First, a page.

One of the most important things that I look for in people of any age is respect.  That ties into a lot of things– and part of what’s necessary in the development of a sense of respect, be it for others or for oneself, is a sense of accountability.  There have to be standards, there have to be senses of accomplishment and senses of failure by which to gauge our actions.  I don’t just mean doing good or bad. I mean, letting people down, or letting ourselves down, when we signed up to do more.  One of the first steps of developing a sense of respect, and becoming respectable, is to understand that with actions and inactions there are consequences.  Make your choices– and it’s difficult to do so– but whatever they are, be prepared for what grows from it.

Morning After

So, I woke up this morning feeling like a half million dollars.  I won’t say a million dollars, because I am still a bit sick, but I’m feeling much better than I did on the weekend and definitely loads better than yesterday.  So the plan to just work the sludge out of my system seemed to be a success.

I’ve heard a lot of explanations as to why this should be done.  Some of these explanations are contradictory.

  • exercise speeds up your metabloism, so that’s why it works to kill your germs faster
  • your body is so tired that it cannot sustain the illness, so the illness just dies.
  • you sweat out the ‘poisons’ of the illness
  • your body metabolizes the illness along with other fuels

They’re not really great explanations, but I just know that when I’m a certain kind of sick, exercise does work.  If anyone knows the real reason why it works, I’m all ears.

I’ve still got a bit of a sore throat, but that’s partly a common evil of my profession.  At least my head is clear, my body feels nimble and my chest doesn’t hurt anymore.

As a result of my illness yesterday (previous to taekwondo) I was feeling pretty burnt out at work.  In three out of five of my classes, I’ve taught all of my materials for the semester– that left me with about two full classes for each of them to just ‘wing it’ with supplementary lessons that I pull out of my ass.  Being tired, and not having any guns to rely on, I was at a severe disadvantage– but, on the plus side, I think I managed to make the best of it.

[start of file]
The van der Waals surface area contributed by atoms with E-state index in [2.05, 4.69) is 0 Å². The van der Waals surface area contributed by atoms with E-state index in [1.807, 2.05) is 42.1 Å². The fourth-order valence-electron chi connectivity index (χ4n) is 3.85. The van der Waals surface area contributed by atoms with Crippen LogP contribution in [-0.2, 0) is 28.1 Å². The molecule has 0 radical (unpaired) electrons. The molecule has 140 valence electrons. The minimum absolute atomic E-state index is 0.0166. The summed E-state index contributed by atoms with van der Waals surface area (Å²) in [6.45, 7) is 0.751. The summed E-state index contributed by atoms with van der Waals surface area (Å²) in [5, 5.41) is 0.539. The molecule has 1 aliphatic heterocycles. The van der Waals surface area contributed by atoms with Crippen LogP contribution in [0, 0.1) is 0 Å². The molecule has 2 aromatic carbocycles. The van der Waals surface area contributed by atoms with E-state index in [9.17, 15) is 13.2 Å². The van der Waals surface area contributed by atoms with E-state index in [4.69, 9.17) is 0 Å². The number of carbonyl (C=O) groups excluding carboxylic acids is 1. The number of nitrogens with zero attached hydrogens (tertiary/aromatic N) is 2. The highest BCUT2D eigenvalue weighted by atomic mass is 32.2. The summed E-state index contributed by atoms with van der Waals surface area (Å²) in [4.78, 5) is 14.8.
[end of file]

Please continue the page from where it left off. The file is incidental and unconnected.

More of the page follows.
Today is the last day I have with my Tuesday-Thursday cycle of students.  Tomorrow will be my last day with my Monday-Wednesday-Friday cycle.  After that, we start a new semester with a new group of students– and, it’s Intensives season again.  If any of you remember when I wrote about my first bout with Intensive back in winter, you’ll remember it was a very sorry time of year when all teachers involved become robots who thirst for life.  But, as they thirst for it, they do so only out of habit, and not for true wanting of it– because they are already dead, and nothing can change that fact.

I am not exaggerating.  When you are in the Intensive season, it’s basically the time of year when Korean students are on their winter or summer holidays.  In this case, it’s summer– so that means, they have no school, but spend their entire day going to cram schools like mine instead.  It really doesn’t end for them.  That means that during the summer vacation, we actually have more work to do than any other time of year, save perhaps the winter vacation.  We will be teaching for something like 9 hours a day, and that doesn’t even include the amount of time it takes us to do preparations.  It’s really quite brutal.

In any case, as this semester winds down, I’m kinda trying to figure out what to do.  Today is the last day for TTh classes, so I’m having pizza parties for them, most of which will probably come out of my own pocket… but I wonder if I should get them anything else?  On one hand, it kinda annoys me that the school itself doesn’t provide anything like a budget for students.  Ultimately, teachers are left with the bill if they want to be nice.  The school expects us to keep our retention rates by making your students love you as much as you can, but the fact is, when it comes to many kids, love costs money that we don’t have.